I couldn't wait to get back to school where I could easily avoid food without question all day. I was unaware my teachers had been instructed to watch me and report back home. I didn't care about the questions from my peers as there was nothing they could do to prevent my behaviour so I just sat in the dining hall at lunch and didn't eat my packed lunch. I then went home and had a lettuce, tomato & cucumber salad, with a boiled egg white. Estimated 50 calories a day. I don't remember too much around then. At some point family therapy started. At some point I started having to be weighed every week at the hospital. I was talked about behind my back at school. One day in class we were looking through a newspaper, there was a picture of a skeleton on one page and one girl shouted, "Look, that’s Joy." Charming.

Continuing with the mentality I had discovered on the online community I posted photos of myself on the internet to which I was greeted with various comments from "you are almost perfect" & "wow you are so thin" & a few "that is disgusting eat something." "Good," I thought, "I've actually changed something." Except I was 88lbs & 5'7'' and my goal had been progressively dropping the whole time.

A particular type of comment still sticks in my head though - and that was the prejudice from anorexics. They told me I was a bad person for 'wanting' their illness. That I must be stupid and vain. A true isolation, a realization that there was no community supporting what I was doing. I didn't fit with normal people. I wasn't accepted by anorexics. My struggles weren't as bad as their struggles. My illness wasn't as real as their illness. They told me I was faking anorexia. That a real anorexic was ashamed of it (and in my real life, I suppose that was the case). This only convinced me more I wasn't really anorexic - I knew I was underweight, but there was still too much of me - and therefore it validated that I was healthy and normal. Every time I got within 10lbs of my goal I knew I would still be too fat at my goal so I had to drop it. My goal was now 70lbs. I didn't see anything dangerous about it at all. After all, people claiming to be anorexic (who I now later realize didn't really know anything about me) had told me I wasn't ill. Just a bad person.

The scales were removed from the house and I was banned from going out without a responsible adult amid fears I may collapse. I had no number to go on anymore. The hospital weight was kept secret from me and written on a piece of paper given to my stepdad until I seemed to be 'recovering.' This was so humiliating - up until this point I had been a very private person. And now everything I had hidden from those closest to me was pretty much broadcast to everyone my mother knew. The questions made me feel very angry and I had no control over what people thought about me anymore.

The feelings of hurting my family made me feel even more terrible about myself. I moved on from my salad for a while, and sometimes went for a week without eating anything and sometimes I allowed myself a fat-free 90kcal yoghurt every 3 days. I sucked on sugar free lollypops when my dad came to visit & wanted to buy me sweets. I sometimes chewed sugar free gum and drank peppermint tea. The emptiness was addictive - and I had pretty much stopped eating.

And then I was given the news from my therapist that if I lost one more pound my bmi would be so low I would be admitted to hospital. I was so angry - particularly knowing that I drank as much water as possible before hospital weigh-ins, so I was already truly below that weight. By this point I had completely given up exercising. I was constantly freezing cold. I came home from school - in which I couldn't concentrate - and sat on my bed and stared in the mirror and listened to music for about 4 or 5 hours and then went to bed. I didn't do anything. I had barely any energy to think let alone be productive or have any kind of social life yet I didn't even think for a second that I wanted to change it. Changing was unthinkable. I would live my non-life for my much more important purpose. If I changed I would lose control.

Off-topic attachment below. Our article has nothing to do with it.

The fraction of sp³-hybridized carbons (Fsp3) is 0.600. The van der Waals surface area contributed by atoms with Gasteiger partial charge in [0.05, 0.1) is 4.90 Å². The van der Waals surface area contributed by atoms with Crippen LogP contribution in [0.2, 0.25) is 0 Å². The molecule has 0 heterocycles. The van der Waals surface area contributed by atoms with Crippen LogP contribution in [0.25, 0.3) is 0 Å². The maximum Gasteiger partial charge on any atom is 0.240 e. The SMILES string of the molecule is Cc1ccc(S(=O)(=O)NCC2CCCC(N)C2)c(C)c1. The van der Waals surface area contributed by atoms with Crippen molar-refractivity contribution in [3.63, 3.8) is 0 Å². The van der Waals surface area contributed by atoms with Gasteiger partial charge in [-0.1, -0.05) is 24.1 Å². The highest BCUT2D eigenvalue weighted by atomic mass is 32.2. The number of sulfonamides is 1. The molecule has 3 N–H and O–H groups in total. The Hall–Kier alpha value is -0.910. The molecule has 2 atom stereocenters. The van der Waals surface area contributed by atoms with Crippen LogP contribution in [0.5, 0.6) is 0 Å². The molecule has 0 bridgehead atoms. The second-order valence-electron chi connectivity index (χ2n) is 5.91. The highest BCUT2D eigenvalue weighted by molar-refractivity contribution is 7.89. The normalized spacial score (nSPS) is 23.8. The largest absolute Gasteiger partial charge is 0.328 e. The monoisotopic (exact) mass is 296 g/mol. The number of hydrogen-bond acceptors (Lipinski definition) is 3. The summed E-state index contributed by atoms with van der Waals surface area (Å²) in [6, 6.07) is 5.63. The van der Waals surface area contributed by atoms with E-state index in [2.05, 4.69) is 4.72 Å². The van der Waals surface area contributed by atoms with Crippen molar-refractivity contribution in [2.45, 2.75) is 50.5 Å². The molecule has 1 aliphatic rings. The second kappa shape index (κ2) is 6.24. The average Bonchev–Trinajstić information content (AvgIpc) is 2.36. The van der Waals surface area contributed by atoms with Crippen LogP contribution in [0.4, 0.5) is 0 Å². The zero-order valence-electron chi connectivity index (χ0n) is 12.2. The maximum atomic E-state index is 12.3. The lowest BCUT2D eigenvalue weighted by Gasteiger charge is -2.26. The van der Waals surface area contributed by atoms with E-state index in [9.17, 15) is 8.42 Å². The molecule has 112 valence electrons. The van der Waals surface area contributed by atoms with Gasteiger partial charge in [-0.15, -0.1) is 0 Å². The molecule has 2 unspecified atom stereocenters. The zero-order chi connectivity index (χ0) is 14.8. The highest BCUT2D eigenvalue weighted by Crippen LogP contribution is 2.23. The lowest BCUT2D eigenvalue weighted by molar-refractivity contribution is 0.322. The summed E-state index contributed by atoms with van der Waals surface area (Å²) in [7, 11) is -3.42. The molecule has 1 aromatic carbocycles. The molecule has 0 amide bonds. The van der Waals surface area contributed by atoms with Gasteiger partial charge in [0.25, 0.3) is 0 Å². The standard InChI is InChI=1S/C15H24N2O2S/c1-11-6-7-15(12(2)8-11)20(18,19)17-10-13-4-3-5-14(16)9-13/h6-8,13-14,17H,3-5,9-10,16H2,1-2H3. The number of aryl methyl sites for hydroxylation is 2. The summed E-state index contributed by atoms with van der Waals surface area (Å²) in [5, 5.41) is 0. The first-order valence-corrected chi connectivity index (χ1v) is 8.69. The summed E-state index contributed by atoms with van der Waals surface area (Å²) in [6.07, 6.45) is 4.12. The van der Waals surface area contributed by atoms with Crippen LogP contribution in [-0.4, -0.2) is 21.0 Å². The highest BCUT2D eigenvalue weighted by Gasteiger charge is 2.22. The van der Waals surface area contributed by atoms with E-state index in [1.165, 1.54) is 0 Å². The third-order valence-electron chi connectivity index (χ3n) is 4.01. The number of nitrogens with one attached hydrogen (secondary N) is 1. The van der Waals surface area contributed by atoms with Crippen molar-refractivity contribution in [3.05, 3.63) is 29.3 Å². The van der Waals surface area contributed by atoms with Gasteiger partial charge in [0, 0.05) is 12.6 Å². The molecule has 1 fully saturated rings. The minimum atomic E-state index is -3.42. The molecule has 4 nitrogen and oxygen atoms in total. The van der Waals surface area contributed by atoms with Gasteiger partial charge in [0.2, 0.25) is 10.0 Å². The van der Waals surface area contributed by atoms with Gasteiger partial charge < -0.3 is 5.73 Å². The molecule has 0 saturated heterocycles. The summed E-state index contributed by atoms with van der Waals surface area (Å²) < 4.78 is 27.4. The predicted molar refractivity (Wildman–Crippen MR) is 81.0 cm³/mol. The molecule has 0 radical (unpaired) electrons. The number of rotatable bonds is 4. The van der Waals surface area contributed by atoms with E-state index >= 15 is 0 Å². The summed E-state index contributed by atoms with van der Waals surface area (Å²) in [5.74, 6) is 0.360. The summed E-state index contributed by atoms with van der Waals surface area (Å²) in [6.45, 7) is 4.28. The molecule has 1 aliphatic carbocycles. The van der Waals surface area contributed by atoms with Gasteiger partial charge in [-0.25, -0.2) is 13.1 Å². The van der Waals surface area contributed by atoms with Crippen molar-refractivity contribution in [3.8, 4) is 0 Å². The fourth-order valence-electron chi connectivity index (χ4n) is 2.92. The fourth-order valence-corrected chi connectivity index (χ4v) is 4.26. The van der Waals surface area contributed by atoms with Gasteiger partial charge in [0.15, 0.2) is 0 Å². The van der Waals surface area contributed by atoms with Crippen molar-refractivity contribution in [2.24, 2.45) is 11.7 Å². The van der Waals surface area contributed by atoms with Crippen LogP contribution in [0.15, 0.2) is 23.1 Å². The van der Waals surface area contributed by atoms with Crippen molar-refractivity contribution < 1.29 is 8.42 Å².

However, with the knowledge I was headed for the hospital, my mother had a different idea. So I came home one day, she made a sandwich and I had to sit in the same chair in the living room supervised until I ate the sandwich. I wouldn't be able to use the computer or sleep until I'd eaten it. And I had to stay there for 90 minutes afterward to ensure I didn't throw it up. I was enraged by the trap and lack of privacy so this worked quickly. Within 3 hours the sandwich had gone and I went out for a walk. I admitted defeat on this front and soon returned to eating one meal a day. But always less than 500kcal.

My head couldn't take this U-turn though - going from eating less and less to suddenly going back up. Within two weeks the vice-like grip against eating food had disappeared. Nobody was home so I took biscuits, crisps and cakes up to my room. Lots of them. I ate them all after dinner and feel incredibly guilty afterward was sick. And again later in the evening. My stomach looked about 6 months pregnant. I vowed that this would never happen again. There was no reason for this, myself had done this to myself. No-one had seen me eat that - therefore there was no reason.

But a few days later it happened again, like a robot to the kitchen then up to my room. A shameful secret. From then guilt led to extreme angry reactions when people would comment on how little I ate. They knew nothing. I ate like a pig. I ate 6000kcal a day some days. Admitting I was indeed out of control I screamed angry, terrible, irrational remarks to people online I am so ashamed but I can't remember my password to delete them now. To the people telling me I had 'chosen' to be like this. To the people telling me I was 'strong', I felt I had let them down. That I was living a lie. My weight remained 'stable'.